Security and liberty or security versus liberty?

A major research project on European security policies has identified an urgent need to continue safeguarding fundamental rights and civil liberties. Focusing on the EU’s Area of Freedom, Security and Justice (AFSJ) but also addressing external security (e.g. in relation to the war on Iraq), the research project provides a critique of what it calls the ‘illiberal practices of liberal regimes’ in the European Union and puts forth a sweeping set of proposals to address them. Among the study’s proposals is a call to establish a Commissioner for Fundamental Rights and to restructure the European Commission’s Directorate General for Justice, Freedom and Security, thereby creating a new directorate general for fundamental rights. While the restructuring of the DG for Justice, Freedom and Security is not currently foreseen, the first recommendation proposed by the study contributed to the establishment of the Commissioner for Fundamental Rights.

The proposals were developed by a 23-member multinational consortium participating in an EU-supported research project called CHALLENGE (The Changing Landscape of European Liberty and Security). After five years of research, the consortium published its final policy recommendations (in addition to several books and peer reviewed articles) last September, just before the European Council’s adoption of the Stockholm Programme which reshapes the policy area of freedom, security and justice. The consultative process leading up to the Stockholm Programme included input from the CHALLENGE project.

Examining the theoretical underpinnings of EU security policies and pursuing empirical research on various cases, the study highlights the risk of approaching liberty and security as separate values to be balanced against one another. This ‘balancing’ approach, the CHALLENGE researchers contend, favours an interpretation of security tantamount to coercion, surveillance and control – an interpretation that expresses itself at times in exclusion and violence. The consortium notes that the balancing metaphor entered EU discourse after the 2001 terrorist attacks and helped shape the policy agenda that was in place before the Stockholm Programme.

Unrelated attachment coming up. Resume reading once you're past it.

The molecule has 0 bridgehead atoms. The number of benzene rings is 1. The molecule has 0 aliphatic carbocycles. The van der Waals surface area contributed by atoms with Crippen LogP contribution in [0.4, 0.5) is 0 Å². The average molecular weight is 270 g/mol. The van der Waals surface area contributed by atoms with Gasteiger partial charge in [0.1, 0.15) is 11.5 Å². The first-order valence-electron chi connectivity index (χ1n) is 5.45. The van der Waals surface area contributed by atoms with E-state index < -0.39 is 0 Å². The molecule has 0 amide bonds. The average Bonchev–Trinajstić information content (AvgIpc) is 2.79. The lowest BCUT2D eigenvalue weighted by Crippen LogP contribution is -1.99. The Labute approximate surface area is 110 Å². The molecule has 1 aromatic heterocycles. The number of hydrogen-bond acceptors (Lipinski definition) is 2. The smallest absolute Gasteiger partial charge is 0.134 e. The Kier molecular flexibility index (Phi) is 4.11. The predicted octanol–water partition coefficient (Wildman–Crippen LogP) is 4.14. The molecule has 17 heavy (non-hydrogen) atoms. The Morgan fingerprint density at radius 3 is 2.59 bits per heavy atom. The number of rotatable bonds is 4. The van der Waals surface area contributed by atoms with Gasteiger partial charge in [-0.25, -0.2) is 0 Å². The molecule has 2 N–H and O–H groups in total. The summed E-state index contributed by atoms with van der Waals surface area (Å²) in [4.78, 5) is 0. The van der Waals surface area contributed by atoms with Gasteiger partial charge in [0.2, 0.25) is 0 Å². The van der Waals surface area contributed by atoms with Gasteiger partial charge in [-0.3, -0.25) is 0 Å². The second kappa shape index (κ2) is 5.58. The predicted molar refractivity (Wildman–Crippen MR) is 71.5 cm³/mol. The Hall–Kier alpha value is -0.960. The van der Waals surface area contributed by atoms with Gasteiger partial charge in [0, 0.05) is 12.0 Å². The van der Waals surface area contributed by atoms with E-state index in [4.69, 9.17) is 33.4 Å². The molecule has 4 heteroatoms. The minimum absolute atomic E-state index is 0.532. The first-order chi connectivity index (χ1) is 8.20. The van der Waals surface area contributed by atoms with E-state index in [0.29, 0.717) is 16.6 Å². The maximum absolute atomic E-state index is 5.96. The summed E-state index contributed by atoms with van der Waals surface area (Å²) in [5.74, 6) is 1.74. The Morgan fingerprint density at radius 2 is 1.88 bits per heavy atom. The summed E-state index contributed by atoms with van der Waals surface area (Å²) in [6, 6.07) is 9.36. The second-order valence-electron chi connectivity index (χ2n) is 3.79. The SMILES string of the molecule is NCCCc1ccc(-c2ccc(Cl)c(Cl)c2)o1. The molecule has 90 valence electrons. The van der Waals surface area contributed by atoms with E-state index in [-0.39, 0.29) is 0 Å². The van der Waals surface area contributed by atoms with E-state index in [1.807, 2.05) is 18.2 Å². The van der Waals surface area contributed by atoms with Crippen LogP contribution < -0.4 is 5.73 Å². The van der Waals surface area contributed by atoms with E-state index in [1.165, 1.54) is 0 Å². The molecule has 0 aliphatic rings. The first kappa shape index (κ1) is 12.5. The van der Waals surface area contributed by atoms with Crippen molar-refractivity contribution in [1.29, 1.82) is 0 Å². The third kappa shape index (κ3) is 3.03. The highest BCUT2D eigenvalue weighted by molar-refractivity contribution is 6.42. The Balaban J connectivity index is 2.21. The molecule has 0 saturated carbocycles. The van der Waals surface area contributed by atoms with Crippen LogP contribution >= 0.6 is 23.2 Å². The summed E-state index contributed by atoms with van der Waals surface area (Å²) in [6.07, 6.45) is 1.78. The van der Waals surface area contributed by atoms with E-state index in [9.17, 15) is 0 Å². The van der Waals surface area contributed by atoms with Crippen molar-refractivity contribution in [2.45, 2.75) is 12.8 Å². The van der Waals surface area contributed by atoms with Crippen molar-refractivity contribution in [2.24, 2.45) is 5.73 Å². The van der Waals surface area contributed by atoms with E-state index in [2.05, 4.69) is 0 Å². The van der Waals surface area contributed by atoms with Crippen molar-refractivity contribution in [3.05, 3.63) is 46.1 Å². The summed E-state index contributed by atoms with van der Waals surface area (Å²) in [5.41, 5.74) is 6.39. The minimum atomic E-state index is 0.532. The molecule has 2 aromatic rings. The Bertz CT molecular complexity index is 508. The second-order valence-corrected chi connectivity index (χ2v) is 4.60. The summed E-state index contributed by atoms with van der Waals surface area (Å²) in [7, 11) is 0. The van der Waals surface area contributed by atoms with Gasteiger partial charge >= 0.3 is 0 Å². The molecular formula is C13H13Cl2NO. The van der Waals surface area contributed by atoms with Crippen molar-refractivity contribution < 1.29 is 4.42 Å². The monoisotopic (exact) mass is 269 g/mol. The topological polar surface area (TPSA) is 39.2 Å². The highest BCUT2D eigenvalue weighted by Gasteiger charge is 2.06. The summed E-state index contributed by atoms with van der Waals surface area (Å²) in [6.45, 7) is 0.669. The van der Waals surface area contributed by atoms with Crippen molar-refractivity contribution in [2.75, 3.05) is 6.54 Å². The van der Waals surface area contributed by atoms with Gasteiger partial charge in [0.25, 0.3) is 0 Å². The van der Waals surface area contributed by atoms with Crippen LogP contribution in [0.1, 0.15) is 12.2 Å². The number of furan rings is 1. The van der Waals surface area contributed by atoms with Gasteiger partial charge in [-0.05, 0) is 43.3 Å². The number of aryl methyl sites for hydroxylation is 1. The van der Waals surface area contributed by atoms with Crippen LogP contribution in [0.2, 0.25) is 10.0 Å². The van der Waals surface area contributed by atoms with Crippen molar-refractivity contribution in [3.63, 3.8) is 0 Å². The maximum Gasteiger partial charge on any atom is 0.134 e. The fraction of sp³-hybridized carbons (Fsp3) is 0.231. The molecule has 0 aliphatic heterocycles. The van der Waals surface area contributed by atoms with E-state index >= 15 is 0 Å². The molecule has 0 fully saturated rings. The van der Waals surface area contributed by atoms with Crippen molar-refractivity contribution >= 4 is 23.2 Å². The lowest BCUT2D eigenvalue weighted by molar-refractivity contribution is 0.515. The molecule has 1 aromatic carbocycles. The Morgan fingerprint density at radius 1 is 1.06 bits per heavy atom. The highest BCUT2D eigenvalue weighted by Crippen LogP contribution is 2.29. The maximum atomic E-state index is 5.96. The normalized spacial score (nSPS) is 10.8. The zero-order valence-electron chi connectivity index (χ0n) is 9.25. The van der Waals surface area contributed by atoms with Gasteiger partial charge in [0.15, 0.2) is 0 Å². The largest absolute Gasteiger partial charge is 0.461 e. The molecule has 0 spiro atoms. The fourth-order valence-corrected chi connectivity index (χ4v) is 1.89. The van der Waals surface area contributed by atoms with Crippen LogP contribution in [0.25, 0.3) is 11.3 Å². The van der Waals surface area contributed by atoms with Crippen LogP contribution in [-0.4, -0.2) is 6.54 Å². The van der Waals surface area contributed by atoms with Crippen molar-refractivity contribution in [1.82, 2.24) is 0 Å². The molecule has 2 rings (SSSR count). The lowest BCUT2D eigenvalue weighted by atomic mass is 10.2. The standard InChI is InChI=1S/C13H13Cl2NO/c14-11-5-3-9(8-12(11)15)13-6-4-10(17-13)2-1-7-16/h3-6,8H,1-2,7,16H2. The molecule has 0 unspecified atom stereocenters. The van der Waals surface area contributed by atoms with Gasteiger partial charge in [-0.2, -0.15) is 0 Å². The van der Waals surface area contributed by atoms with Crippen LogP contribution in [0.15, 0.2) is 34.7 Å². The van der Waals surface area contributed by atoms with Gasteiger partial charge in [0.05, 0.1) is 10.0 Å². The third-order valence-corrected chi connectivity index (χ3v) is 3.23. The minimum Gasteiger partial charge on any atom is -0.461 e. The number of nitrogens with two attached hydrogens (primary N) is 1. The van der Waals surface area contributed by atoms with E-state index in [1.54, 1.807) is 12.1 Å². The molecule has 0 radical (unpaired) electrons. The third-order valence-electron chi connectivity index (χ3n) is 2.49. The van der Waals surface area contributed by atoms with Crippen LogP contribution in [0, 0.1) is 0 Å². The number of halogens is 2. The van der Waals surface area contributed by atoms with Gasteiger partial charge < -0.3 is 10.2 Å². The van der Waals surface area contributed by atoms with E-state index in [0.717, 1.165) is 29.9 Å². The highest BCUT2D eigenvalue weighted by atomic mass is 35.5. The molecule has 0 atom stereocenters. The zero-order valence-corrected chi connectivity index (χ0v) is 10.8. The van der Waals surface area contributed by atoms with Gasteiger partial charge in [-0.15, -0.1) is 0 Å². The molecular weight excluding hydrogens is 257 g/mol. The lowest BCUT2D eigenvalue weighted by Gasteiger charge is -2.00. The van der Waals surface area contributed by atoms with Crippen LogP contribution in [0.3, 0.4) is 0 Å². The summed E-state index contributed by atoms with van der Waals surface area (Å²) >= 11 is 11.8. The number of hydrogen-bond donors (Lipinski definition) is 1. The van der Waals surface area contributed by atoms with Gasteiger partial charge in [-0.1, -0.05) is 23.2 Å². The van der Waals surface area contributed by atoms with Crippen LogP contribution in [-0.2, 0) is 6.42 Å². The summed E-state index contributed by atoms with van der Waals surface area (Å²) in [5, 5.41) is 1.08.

An overemphasis on security risks, the researchers argue, creates a climate that favours measures beyond democratic accountability. The consortium’s findings challenge that approach, suggesting that security is achievable only through the protection of fundamental freedoms by the rule of law. The policy report concludes that fundamental rights should be the guiding principle for the EU’s Area of Freedom, Security and Justice and be even more central to EU external action.

In its final policy document the CHALLENGE project offers 27 EU-level recommendations, conveniently organised into five thematic groups along with a section on oversight mechanisms.

Key recommendations include:


  • Create an EU border monitor to ensure that EU border controls are consistent with EU law and the Charter of Fundamental Rights.
  • Assure that the principles of transparency and accountability are thoroughly applied to FRONTEX (European Agency for the Management of Operational Cooperation at the External Borders).
  • Foster respectful and non-discriminatory behaviour by border guards and custom officers towards travellers regardless of their citizenship, ethnicity or purpose of travel.


  • Modify the common European asylum system (CEAS) so that the country in which an asylum-seeker makes his or her protection claim is the one responsible for determining the substance of that claim.
  • Give asylum-seekers the right to work and study in a member state following a presence there of six months or less.


  • Urge member states to stop mandatory integration programmes. Assure that civic integration programmes on ‘national and European values’ do not conflict with fundamental rights and non-discrimination.
  • Facilitate the inclusion of Islam within the public spheres of European countries by changing the portrayal of Islam in political discourses, ending its ‘ghettoisation’ and disentangling the discourse on Islam from international politics.
  • Assure the right of families to live together and for children to be with both of their parents.

Data protection

  • Build privacy rules into the programs that run EU databases and systems of information (data protection by design).
  • Engage objective and independent organisations to carry out impact assessment studies of databases before they are set up.

Criminal justice

  • Do not adopt further legislation in the field of criminal justice unless it provides for standards for the rights of defence and of fair trial that are at least as high as those offered within the context of the Council of Europe.
  • Create a permanent EU assessment board to monitor the quality of Member States’ criminal justice systems and verify whether they fulfil international and European standards on the rule of law.

Mechanisms for evaluation, accountability and scrutiny

  • Develop an evaluation mechanism on the internal and external facets of the Area of Freedom, Security and Justice (AFSJ). The local dimension could play a decisive role when monitoring implementation and results in the scope of the AFSJ.
  • Expand and promote the use of existing monitoring tools on fundamental rights and the rule of law. The impact of any AFSJ policy measure on the liberty and security of individuals should be carefully (and independently) assessed.

CHALLENGE - The Changing Landscape of European Liberty and Security (duration: 01/06/2004 – 31/05/2009) was a Specific Targeted Research Project funded under the 6th Framework Programme for Research of the European Union, Thematic Priority 7 – Citizens and governance in a knowledge-based society.


Contact: Prof. Didier Bigo,; Prof. Elspeth Guild,; Dr. Sergio Carrera,